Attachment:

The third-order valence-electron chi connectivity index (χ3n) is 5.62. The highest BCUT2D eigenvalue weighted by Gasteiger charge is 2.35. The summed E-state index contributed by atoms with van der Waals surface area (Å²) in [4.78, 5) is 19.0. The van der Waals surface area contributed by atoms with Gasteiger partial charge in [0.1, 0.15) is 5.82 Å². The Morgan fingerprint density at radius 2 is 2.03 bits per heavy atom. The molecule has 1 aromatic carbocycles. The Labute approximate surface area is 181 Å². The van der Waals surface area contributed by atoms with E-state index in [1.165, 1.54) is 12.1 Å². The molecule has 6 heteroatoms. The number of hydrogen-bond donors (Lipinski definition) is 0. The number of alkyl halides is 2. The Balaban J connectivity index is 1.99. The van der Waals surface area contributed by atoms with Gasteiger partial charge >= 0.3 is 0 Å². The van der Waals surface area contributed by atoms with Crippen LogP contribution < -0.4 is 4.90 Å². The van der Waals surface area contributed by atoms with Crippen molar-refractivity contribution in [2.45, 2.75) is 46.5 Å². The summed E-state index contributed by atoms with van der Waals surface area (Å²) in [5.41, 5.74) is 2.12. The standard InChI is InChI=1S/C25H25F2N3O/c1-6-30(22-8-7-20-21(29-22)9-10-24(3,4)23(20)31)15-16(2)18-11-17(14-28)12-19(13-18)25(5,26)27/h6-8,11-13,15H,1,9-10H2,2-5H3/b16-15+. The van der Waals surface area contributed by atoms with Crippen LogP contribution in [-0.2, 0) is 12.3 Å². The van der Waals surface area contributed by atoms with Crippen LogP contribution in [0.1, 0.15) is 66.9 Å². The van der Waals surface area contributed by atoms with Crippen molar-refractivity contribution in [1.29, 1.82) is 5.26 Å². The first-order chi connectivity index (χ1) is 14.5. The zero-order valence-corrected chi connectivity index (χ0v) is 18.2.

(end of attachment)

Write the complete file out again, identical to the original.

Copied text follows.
The third-order valence-electron chi connectivity index (χ3n) is 5.62. The highest BCUT2D eigenvalue weighted by Gasteiger charge is 2.35. The summed E-state index contributed by atoms with van der Waals surface area (Å²) in [4.78, 5) is 19.0. The van der Waals surface area contributed by atoms with Gasteiger partial charge in [0.1, 0.15) is 5.82 Å². The Morgan fingerprint density at radius 2 is 2.03 bits per heavy atom. The molecule has 1 aromatic carbocycles. The Labute approximate surface area is 181 Å². The van der Waals surface area contributed by atoms with E-state index in [1.165, 1.54) is 12.1 Å². The molecule has 6 heteroatoms. The number of hydrogen-bond donors (Lipinski definition) is 0. The number of alkyl halides is 2. The Balaban J connectivity index is 1.99. The van der Waals surface area contributed by atoms with Gasteiger partial charge >= 0.3 is 0 Å². The van der Waals surface area contributed by atoms with Crippen LogP contribution < -0.4 is 4.90 Å². The van der Waals surface area contributed by atoms with Crippen molar-refractivity contribution in [2.45, 2.75) is 46.5 Å². The summed E-state index contributed by atoms with van der Waals surface area (Å²) in [5.41, 5.74) is 2.12. The standard InChI is InChI=1S/C25H25F2N3O/c1-6-30(22-8-7-20-21(29-22)9-10-24(3,4)23(20)31)15-16(2)18-11-17(14-28)12-19(13-18)25(5,26)27/h6-8,11-13,15H,1,9-10H2,2-5H3/b16-15+. The van der Waals surface area contributed by atoms with Crippen LogP contribution in [-0.2, 0) is 12.3 Å². The van der Waals surface area contributed by atoms with Crippen LogP contribution in [0.1, 0.15) is 66.9 Å². The van der Waals surface area contributed by atoms with Crippen molar-refractivity contribution in [1.29, 1.82) is 5.26 Å². The first-order chi connectivity index (χ1) is 14.5. The zero-order valence-corrected chi connectivity index (χ0v) is 18.2.